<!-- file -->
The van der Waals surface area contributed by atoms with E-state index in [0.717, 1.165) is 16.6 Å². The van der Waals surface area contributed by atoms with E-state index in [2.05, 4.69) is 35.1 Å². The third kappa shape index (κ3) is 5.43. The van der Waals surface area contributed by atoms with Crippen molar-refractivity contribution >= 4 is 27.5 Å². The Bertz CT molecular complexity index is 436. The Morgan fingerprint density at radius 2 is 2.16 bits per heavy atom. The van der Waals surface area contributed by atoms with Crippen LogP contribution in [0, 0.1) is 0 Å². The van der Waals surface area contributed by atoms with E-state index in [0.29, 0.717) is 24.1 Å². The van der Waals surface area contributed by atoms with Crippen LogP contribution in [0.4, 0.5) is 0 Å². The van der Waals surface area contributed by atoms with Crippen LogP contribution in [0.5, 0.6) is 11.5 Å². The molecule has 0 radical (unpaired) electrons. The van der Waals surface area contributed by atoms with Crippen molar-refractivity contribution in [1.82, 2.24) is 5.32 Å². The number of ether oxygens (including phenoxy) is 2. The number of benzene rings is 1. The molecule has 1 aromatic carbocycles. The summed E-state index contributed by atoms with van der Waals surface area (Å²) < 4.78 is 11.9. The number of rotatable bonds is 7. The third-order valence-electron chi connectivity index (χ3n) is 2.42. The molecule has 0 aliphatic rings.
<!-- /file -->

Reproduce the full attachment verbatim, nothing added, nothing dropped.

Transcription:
The van der Waals surface area contributed by atoms with E-state index in [0.717, 1.165) is 16.6 Å². The van der Waals surface area contributed by atoms with E-state index in [2.05, 4.69) is 35.1 Å². The third kappa shape index (κ3) is 5.43. The van der Waals surface area contributed by atoms with Crippen molar-refractivity contribution >= 4 is 27.5 Å². The Bertz CT molecular complexity index is 436. The Morgan fingerprint density at radius 2 is 2.16 bits per heavy atom. The van der Waals surface area contributed by atoms with Crippen LogP contribution in [0, 0.1) is 0 Å². The van der Waals surface area contributed by atoms with E-state index in [0.29, 0.717) is 24.1 Å². The van der Waals surface area contributed by atoms with Crippen LogP contribution in [0.4, 0.5) is 0 Å². The van der Waals surface area contributed by atoms with Crippen LogP contribution in [0.5, 0.6) is 11.5 Å². The molecule has 0 radical (unpaired) electrons. The van der Waals surface area contributed by atoms with Crippen molar-refractivity contribution in [1.82, 2.24) is 5.32 Å². The number of ether oxygens (including phenoxy) is 2. The number of benzene rings is 1. The molecule has 1 aromatic carbocycles. The summed E-state index contributed by atoms with van der Waals surface area (Å²) < 4.78 is 11.9. The number of rotatable bonds is 7. The third-order valence-electron chi connectivity index (χ3n) is 2.42. The molecule has 0 aliphatic rings.